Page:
2. There is none of the anything-goes attitude to ingredients adopted by many modern Indian cookbooks published in the West. No false assurances are provided about difficult ingredients such as coconut milk. She tells us that coconut milk powder can be used instead, but clearly informs that the taste will not be authentic. We are told right at the onset: “My mother always insisted, “Never skimp on the quality or quantity of ingredients,” and I believe it is the first lesson in good cooking.” This is reflected in the meticulous detail provided in the chapter on ingredients.

3. Ammini’s family recipes create dishes that would go a long way in dispelling some of the popular myths about Indian cuisine. Spices are used in skillful moderation (garam masala powder never makes an apperance in this book), the vegetables and grains hold their shape and retain their flavour, and you will encounter delicate and subtly-flavoured curries that will never be found in a restaurant.

4. There is a detailed chapter on the history and development of ancient spice trade in Kerala, and to those who have not previously enquired into such matters, this chapter offers many surprises. The book also provides a very engaging account of the kitchens, culinary customs, and festivals and celebrations of Ammini’s maiden family. A world that is now almost extinct rises vividly from the pages and for a brief while, you forget the harried and hurried pace of your existence (and the pre-made frozen food in your kitchen). This is a serious yet enjoyable work, not just another cloying food “memoir” that is in fashion these days.

The book has been written for a Western audience, but readers in India will find much of profit. Such ancient traditional recipes do not come by very often. I am no alarmist, but it seems as though our traditional cuisines will soon exist only within the homes of determined souls or in five-star hotels. Even wedding feasts in India – the last stronghold of traditional food – seem to have embraced a global integration philosophy: Mushroom Pasta and Gobi Manchurian now jostle for buffet space with tava vegetables, Spanish rice, and Shahi Paneer.

Our culinary traditions, not unlike our ancient classical music, have been poorly documented for far too long, what with the practitioners jealously guarding their treasures from outsiders for various reasons. With the passing of generations, more and more of this body of knowledge will be lost. We hope there will be many more Amminis, who will not only document their family or community recipes painstakingly and truthfully, but also share it generously with others.

Srimati Ammini Ramachandran
Srimati Ammini Ramachandran ~ Cookbook Author


Pacha Sambar: Sambar with Fresh Green Spices
(Recipe from Grains, Greens, and Grated Coconuts)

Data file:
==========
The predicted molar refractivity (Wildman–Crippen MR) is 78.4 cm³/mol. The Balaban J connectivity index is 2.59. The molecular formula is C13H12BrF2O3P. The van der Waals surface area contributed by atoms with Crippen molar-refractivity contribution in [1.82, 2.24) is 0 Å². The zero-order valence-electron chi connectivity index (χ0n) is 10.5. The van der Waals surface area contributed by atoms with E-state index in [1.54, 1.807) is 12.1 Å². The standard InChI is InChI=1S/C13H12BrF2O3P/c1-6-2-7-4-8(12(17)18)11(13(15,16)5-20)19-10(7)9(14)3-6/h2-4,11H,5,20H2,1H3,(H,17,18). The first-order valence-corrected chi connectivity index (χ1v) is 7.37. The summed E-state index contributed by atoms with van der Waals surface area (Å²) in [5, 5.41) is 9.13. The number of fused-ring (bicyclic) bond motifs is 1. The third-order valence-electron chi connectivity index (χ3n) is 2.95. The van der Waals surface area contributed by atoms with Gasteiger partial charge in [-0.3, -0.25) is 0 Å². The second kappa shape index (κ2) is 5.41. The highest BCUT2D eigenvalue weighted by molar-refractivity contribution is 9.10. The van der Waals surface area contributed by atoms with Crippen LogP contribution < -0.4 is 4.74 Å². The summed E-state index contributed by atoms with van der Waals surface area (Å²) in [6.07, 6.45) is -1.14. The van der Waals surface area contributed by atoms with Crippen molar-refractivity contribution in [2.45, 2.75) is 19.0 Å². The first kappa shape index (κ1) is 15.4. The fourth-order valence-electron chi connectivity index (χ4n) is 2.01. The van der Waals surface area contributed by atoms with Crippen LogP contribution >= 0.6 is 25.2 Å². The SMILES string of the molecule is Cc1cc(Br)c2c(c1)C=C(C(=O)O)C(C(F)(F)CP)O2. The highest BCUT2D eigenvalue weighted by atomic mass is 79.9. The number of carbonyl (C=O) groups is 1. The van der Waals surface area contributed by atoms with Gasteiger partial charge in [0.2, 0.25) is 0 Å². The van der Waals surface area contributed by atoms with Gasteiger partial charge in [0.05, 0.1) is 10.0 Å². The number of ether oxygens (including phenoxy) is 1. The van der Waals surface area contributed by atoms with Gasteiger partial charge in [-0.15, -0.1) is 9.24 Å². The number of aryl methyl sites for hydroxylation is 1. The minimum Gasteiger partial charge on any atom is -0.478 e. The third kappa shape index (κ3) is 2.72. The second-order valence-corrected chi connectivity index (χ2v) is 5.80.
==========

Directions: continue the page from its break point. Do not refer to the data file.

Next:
I was intrigued by this recipe as it did not include sambar powder, and at first glance, seemed similar to some of my daal-vegetable preparations. The finished dish was neither like the familiar sambar nor my usual daal-with-vegetables. With powdered spices (except asafetida and turmeric) as well as ginger-garlic absent, the flavour of toor dal is allowed to hold centerstage, complemented by the freshness of the potatoes, herbs, and lemon juice. I stayed faithful to the recipe as I am wont to do when attempting traditional recipes for the first time. There is a slight error of omission in the recipe, but a missing pinch of turmeric is not a show-stopper.


1 cup toor dal
1 medium russet potato or 3 taro, peeled and cubed
2 medium tomatoes cubed
Salt to taste
½ teaspoon turmeric powder
¾ cup finely chopped cilantro leaves
¼ cup finely chopped fresh fenugreek leaves (preferred, if available)
or ½ teaspoon ground fenugreek
6 fresh green chilies (serrano or Thai), thinly sliced (less for a milder taste)
4 tablespoons lemon juice

For seasoning and garnish:
2 tablespoons vegetable oil
1 teaspoon mustard seeds
1 dried red cayenne, serrano, or Thai chili, halved
¼ teaspoon asafetida powder
20 to 25 fresh curry leaves

Ingredients for Pacha Sambar
Clockwise:Toor Dal, Fresh Fenugreek, Tomatoes, Curry Leaves, Green Chillies, Potatoes, Lemons, Cilantro

Wash and clean the toor dal in several changes of water, until the water runs clear. If you are using oily toor dal, the oil must be washed off before starting to cook. Place the toor dal in a saucepan with two and a half cups of water and a half-teaspoon of turmeric powder. Bring it to a boil over medium heat, then turn down the heat, and cook for twenty-five to thirty minutes. (As an alternative, you may use a pressure cooker to cook the dal, following the manufacturer’s directions. It will take about six to eight minutes to cook in a pressure cooker.) As the dal cooks, it should be fairly thick but still liquid; stir in another half-cup of water if it is too thick. Mash the cooked toor dal thoroughly with a spoon, and set it aside.

Combine the potato (or taro), tomatoes, salt, turmeric, and two cups of water in a saucepan over medium heat, and bring it to a boil. Stir in the cilantro, fenugreek, and green chilies. Reduce the heat, and cook until the potatoes are fork tender. Stir in the cooked toor dal, and simmer for four to five minutes. Stir in the lemon juice. Remove it from the heat, and set it aside.

Heat two tablespoons of oil in a small skillet, and add the mustard seeds. When the mustard seeds start sputtering, add the halved red chili, asafetida, and curry leaves. Remove it from the stove, and pour the seasoning over the cooked curry. Cover and set aside for ten minutes, to